Avoiding the whole concept of “avoid” notes

Here’s a question I get all the time:

“I’ve read that in the key of C major, the ‘F’ is an “avoid” note. That means I shouldn’t play it, right?”

In a lot of books on musical improvisation, particularly jazz improvisation, they talk about “avoid” notes. In other words, they claim that in scales, there are certain notes to “avoid” because they don’t sound good. One such note (so they claim) is the 4th note in a major scale.


All I can say is that it’s a good thing that Beethoven had never read any of these books. If he did, he may never have composed the wonderful “Ode To Joy” melody. And it’s a good thing no one reads these books on their way to a birthday party. If they did, they wouldn’t sing “Happy Birthday.” And it’s a good thing that Charlie Parker didn’t read these books when he sat down to write the melody to “Confirmation.” If he did, the first measure might be a lot less catchy than it is now!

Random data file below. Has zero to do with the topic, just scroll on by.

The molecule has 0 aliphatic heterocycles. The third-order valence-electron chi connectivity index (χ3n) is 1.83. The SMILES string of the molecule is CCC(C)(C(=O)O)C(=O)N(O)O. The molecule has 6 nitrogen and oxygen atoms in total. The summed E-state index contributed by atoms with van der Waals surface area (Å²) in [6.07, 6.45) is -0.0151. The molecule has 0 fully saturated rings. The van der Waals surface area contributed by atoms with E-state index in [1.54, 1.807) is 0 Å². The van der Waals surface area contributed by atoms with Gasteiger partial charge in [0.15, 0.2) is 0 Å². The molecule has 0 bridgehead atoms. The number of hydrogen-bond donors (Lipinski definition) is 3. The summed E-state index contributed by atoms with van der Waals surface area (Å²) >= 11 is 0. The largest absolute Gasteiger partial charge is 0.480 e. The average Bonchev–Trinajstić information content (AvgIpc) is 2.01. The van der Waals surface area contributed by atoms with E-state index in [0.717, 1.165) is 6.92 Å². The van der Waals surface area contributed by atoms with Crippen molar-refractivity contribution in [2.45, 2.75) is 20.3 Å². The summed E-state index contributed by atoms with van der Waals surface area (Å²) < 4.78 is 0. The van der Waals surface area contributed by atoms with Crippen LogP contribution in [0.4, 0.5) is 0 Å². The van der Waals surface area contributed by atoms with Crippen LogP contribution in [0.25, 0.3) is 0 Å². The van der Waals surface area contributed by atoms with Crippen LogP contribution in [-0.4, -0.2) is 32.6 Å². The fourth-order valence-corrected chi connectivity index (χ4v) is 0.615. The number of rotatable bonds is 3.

How can someone say to avoid 1/7th of a musical scale? That’s preposterous.

So the next time you read about any “avoid” notes, I hope you’ll avoid continuing any further.

Music is vast. Don’t let anyone limit it for you.


Learn the 5 Essential Left Hand Techniques with my free ebook: Left Hand Techniques for Jazz Piano
You’ll also get my weekly jazz newsletter with practice tips and inspiration

Leave a Comment

Sign up for Blog Updates